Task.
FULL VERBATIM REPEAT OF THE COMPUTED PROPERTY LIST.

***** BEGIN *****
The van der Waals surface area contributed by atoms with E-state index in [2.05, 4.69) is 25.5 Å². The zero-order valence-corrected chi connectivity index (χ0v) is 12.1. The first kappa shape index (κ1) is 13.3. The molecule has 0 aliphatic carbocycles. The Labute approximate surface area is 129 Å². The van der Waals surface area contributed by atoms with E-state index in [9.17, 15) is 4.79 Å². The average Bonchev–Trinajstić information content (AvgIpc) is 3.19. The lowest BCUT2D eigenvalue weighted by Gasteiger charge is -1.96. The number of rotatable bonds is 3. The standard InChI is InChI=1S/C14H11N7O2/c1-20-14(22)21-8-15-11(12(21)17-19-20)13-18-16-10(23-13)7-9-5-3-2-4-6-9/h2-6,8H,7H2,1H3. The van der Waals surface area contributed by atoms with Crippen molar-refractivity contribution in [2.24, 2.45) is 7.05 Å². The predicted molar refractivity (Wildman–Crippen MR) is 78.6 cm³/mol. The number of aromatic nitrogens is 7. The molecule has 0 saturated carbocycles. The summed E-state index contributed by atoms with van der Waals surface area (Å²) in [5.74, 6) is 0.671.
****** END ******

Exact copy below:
The van der Waals surface area contributed by atoms with E-state index in [2.05, 4.69) is 25.5 Å². The zero-order valence-corrected chi connectivity index (χ0v) is 12.1. The first kappa shape index (κ1) is 13.3. The molecule has 0 aliphatic carbocycles. The Labute approximate surface area is 129 Å². The van der Waals surface area contributed by atoms with E-state index in [9.17, 15) is 4.79 Å². The average Bonchev–Trinajstić information content (AvgIpc) is 3.19. The lowest BCUT2D eigenvalue weighted by Gasteiger charge is -1.96. The number of rotatable bonds is 3. The standard InChI is InChI=1S/C14H11N7O2/c1-20-14(22)21-8-15-11(12(21)17-19-20)13-18-16-10(23-13)7-9-5-3-2-4-6-9/h2-6,8H,7H2,1H3. The van der Waals surface area contributed by atoms with Crippen molar-refractivity contribution in [2.24, 2.45) is 7.05 Å². The predicted molar refractivity (Wildman–Crippen MR) is 78.6 cm³/mol. The number of aromatic nitrogens is 7. The molecule has 0 saturated carbocycles. The summed E-state index contributed by atoms with van der Waals surface area (Å²) in [5.74, 6) is 0.671.